We wrote a post in our blog explaining that securing sustainable solar policy is not a spectator sport, that it requires all of us to roll up our sleeves and do the work needed. Leading that charge here in California are our friends over at CALSEIA, and I think it is helpful to motivate others to join in when they can see positive results.
CALSEIA Staff and Members lobbying in Sacramento, August 2017.
After all, winning begets winning (well, ok, maybe it didn't in Game 7, but wait 'til next year!), and recently CALSEIA published a list of policy victories this year that I thought you would like to see.
So check it out, so much winning!
AB 1070 - Lorena Gonzalez Fletcher (D-San Diego)
Currently solar installers decide what information they will provide to potential clients, and it varies all over the lot, with many companies simply providing "generic" solar system quotes (i.e., this will be a 4.5 kW system for $4.50/Watt). On the other end of the continuum are the quotes that we provide, calling out all of the equipment we propose to use, how much each line item will cost, a detailed analysis of your savings (using Energy Toolbase, the most sophisticated tool available) and payback over time. We disclose all of our assumptions (such as energy costs increasing by 3%/year), and lay it all out in a clear and easy to follow format.
AB 1070 will drag some of those less forthcoming companies into the light. From the legislative counsel's digest:
This bill would require the [CSLB], in collaboration with the Public Utilities Commission, on or before July 1, 2018, to develop and make available on its Internet Web site a disclosure document that provides a consumer with accurate, clear, and concise information regarding the installation of a solar energy system, as specified. The bill would require this disclosure document to be provided by the solar energy systems company to the consumer prior to completion of a sale, financing, or lease of a solar energy system, as defined, and that it, and the contract, be written in the same language as was principally used in the sales presentation and marketing material. The bill would also require, for solar energy systems utilizing PACE financing, that the financing estimate and disclosure form satisfy these requirements with respect to the financing contract, as specified. The bill would also require the board to post the PACE Financing Estimate and Disclosure form on its Internet Web site.
The bill would require the Contractors’ State License Board to receive and review complaints and consumer questions, and complaints received from state agencies, regarding solar energy systems companies and solar contractors. The bill would, beginning on July 1, 2019, require the board annually to compile a report documenting complaints it received relating to solar contractors that it shall make available publicly on the board’s and the Public Utilities Commission’s Internet Web sites.
This is something we have been advocating for a long time. Hopefully the CSLB and the CPUC will craft an easy-to-understand document that will help consumers make meaningful comparisons between competing quotes. We are also pleased that this requires the contract language to track the language of the sales presentation and marketing materials - which in many cases they do not. On top of that is the requirement for the CSLB and the CPUC to document complaints against solar contractors and to publicize those complaints on their website for all to see.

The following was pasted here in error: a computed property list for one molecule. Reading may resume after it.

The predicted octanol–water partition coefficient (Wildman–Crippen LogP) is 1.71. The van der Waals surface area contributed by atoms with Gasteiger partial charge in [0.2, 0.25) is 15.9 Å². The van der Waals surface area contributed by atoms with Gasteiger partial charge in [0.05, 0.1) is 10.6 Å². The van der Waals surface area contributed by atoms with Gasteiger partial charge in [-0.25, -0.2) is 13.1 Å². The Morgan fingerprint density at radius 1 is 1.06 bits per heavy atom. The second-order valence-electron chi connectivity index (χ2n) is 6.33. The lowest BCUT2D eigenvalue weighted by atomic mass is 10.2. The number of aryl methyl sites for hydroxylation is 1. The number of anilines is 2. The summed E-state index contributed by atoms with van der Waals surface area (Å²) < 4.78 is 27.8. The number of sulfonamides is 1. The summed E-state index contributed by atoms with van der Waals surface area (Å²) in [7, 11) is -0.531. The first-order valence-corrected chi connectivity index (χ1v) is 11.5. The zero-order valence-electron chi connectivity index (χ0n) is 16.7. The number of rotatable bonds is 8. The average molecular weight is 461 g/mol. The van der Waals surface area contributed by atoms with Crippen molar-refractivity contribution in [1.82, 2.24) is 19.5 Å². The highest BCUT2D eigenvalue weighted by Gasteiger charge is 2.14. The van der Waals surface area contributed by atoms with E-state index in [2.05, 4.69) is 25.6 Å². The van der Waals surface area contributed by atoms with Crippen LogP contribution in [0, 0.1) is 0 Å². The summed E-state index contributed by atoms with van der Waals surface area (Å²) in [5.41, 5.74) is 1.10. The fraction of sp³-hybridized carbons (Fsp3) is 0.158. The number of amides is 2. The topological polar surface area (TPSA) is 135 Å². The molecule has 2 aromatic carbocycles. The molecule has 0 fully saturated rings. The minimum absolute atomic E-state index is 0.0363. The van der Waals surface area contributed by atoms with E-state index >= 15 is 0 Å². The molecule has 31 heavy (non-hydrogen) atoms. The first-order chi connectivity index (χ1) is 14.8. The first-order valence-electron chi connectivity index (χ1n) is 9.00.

This bill won't solve the problem of shady solar contractors, but it is a giant step in the right direction.
AB 1414 - Laura Friedman (D-Glendale)
It used to be that local jurisdictions could charge whatever they liked for solar permits, and getting those permits could take weeks, even for the smallest resi-install. That was changed a few years ago and permit fees for small PV systems were capped at $500, although realistically, they are supposed to be limited to the actual cost of providing the service. Some jurisdictions have done a lot to live up to the spirit of the requirement, and both the City of Los Angeles and LA County now have very reasonable permit fees. Other jurisdictions, however, magically charge that $500 maximum no matter what. Funny about that.
The cap on those fees was due to expire come January 1, 2018, but AB 1414 extends the cap for seven more years, and lowers the cap from $500 to $450, and extends the cap for both ground-mounted systems as well as solar thermal systems. Big win.
Some other victories include:
- AB 634 - Susan Eggman (D-Stockton) - prohibits HOAs from establishing a general policy that forbids the installation or use of a rooftop solar energy system for household purposes on the roof of the building in which the owner resides, or a garage or carport adjacent to the building that has been assigned to the owner for exclusive use.
- AB 1284 - Matthew Dababneh (D-Calabasas) - Requires PACE lenders to make a “reasonable good faith effort” to ensure borrowers have the ability to repay their loans based on income, assets and current debt obligations. Too often shady contractors prey on low-income and/or non-native English speakers to sign up for PACE loans that they really do not understand. This law should help curb that practice, along with...
- SB 242 - Nancy Skinner (D-Berkeley) - Mandates that PACE providers have calls with all homeowners before they take out the loan to ensure they understand the terms.
Collectively these measures strengthen the solar industry in California, while providing important consumer protections. CALSEIA's work - and that of its members - was key in achieving these results.
But there's lots left to do - CALSEIA's legislative analysis list has many "Failed" entries on it where vital measures were either stalled or defeated outright. So get involved - this is not a spectator sport!